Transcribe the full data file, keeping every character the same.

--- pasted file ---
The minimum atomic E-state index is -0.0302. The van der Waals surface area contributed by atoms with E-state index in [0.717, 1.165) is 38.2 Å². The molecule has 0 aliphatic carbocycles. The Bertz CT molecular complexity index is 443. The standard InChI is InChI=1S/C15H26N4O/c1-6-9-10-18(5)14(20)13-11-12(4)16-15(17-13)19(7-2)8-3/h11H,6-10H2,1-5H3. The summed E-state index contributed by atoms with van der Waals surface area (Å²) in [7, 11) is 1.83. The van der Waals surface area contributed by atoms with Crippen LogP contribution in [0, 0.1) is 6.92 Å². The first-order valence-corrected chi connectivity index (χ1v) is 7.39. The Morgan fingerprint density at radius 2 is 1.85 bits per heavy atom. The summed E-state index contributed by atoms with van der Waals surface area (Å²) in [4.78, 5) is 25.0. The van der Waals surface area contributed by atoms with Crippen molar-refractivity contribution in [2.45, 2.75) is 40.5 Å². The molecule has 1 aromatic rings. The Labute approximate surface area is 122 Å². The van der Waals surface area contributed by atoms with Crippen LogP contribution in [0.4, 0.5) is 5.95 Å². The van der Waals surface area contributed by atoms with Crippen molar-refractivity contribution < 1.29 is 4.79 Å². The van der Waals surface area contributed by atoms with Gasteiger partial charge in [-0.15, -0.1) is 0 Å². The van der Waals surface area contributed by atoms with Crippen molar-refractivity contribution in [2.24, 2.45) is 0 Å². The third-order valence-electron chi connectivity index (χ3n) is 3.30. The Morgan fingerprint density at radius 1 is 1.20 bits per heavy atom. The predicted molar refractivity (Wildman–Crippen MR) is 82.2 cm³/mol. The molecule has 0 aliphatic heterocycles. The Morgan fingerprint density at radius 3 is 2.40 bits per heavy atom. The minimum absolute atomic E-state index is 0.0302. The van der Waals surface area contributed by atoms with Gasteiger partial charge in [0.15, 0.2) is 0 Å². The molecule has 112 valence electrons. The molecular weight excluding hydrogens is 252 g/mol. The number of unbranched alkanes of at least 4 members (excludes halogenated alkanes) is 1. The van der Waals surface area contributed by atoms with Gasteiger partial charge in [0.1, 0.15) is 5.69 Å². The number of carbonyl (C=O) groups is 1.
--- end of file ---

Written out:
The minimum atomic E-state index is -0.0302. The van der Waals surface area contributed by atoms with E-state index in [0.717, 1.165) is 38.2 Å². The molecule has 0 aliphatic carbocycles. The Bertz CT molecular complexity index is 443. The standard InChI is InChI=1S/C15H26N4O/c1-6-9-10-18(5)14(20)13-11-12(4)16-15(17-13)19(7-2)8-3/h11H,6-10H2,1-5H3. The summed E-state index contributed by atoms with van der Waals surface area (Å²) in [7, 11) is 1.83. The van der Waals surface area contributed by atoms with Crippen LogP contribution in [0, 0.1) is 6.92 Å². The first-order valence-corrected chi connectivity index (χ1v) is 7.39. The Morgan fingerprint density at radius 2 is 1.85 bits per heavy atom. The summed E-state index contributed by atoms with van der Waals surface area (Å²) in [4.78, 5) is 25.0. The van der Waals surface area contributed by atoms with Crippen molar-refractivity contribution in [2.45, 2.75) is 40.5 Å². The molecule has 1 aromatic rings. The Labute approximate surface area is 122 Å². The van der Waals surface area contributed by atoms with Crippen LogP contribution in [0.4, 0.5) is 5.95 Å². The van der Waals surface area contributed by atoms with Crippen molar-refractivity contribution < 1.29 is 4.79 Å². The van der Waals surface area contributed by atoms with Gasteiger partial charge in [-0.15, -0.1) is 0 Å². The van der Waals surface area contributed by atoms with Crippen molar-refractivity contribution in [2.24, 2.45) is 0 Å². The third-order valence-electron chi connectivity index (χ3n) is 3.30. The Morgan fingerprint density at radius 1 is 1.20 bits per heavy atom. The predicted molar refractivity (Wildman–Crippen MR) is 82.2 cm³/mol. The molecule has 0 aliphatic heterocycles. The Morgan fingerprint density at radius 3 is 2.40 bits per heavy atom. The minimum absolute atomic E-state index is 0.0302. The van der Waals surface area contributed by atoms with Gasteiger partial charge in [0.15, 0.2) is 0 Å². The molecule has 112 valence electrons. The molecular weight excluding hydrogens is 252 g/mol. The number of unbranched alkanes of at least 4 members (excludes halogenated alkanes) is 1. The van der Waals surface area contributed by atoms with Gasteiger partial charge in [0.1, 0.15) is 5.69 Å². The number of carbonyl (C=O) groups is 1.